Challenge: On the Water

Started Jun 4, 2012 | Discussions thread
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Re: (correction to link #2)
In reply to Slynky, Jun 4, 2012

This is maybe a language catch, especially translated (or more like transposed) between various linguistic concepts.

Considering a boat on the water... it's a default state for the boat, right? When the boat is in the water, it may mean it sunk.

Then again, as English is not my native tongue, I might imagine the word water having the same meaning as a water surface .

In my language, the boat is said to be on the water (meaning: on the surface), underwater (if it has sunk, meaning: under the surface), and in the water (when it has been on dry land and was then launched), and also if it is barely showing over the surface (most of it below, as in swamped).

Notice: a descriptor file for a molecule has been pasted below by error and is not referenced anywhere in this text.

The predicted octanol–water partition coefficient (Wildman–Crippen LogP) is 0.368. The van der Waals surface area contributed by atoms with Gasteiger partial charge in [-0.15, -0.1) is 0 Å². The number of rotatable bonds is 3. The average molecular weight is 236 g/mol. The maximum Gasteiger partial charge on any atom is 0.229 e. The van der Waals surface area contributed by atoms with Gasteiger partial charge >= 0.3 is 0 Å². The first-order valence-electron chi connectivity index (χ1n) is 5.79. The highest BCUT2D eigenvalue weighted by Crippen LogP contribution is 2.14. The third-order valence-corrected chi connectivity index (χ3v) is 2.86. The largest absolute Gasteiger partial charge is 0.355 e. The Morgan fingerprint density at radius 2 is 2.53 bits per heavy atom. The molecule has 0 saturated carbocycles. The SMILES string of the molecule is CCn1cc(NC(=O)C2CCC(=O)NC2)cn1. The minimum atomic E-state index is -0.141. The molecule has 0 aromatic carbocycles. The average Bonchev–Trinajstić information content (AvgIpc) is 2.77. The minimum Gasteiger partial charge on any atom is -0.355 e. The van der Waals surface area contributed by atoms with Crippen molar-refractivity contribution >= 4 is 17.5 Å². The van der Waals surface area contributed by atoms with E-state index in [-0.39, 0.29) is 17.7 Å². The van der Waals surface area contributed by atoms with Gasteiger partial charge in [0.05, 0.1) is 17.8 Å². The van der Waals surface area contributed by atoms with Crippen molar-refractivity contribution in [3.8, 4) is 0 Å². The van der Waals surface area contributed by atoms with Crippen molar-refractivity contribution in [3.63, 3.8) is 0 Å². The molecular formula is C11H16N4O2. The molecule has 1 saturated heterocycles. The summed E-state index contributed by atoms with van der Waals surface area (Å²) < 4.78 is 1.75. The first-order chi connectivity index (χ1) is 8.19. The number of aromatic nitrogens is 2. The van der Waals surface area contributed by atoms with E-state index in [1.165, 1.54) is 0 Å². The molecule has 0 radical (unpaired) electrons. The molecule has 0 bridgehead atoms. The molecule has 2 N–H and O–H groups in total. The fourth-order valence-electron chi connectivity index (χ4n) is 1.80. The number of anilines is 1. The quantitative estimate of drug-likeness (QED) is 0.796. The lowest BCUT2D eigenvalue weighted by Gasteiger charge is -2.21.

I couldn't presume to know that much about English as I'm still learning. I'm just trying to describe linguistically related conceptual differences. Thus, it's fair to presume that in or on the water can be sort of equally understood in other ways of thinking.

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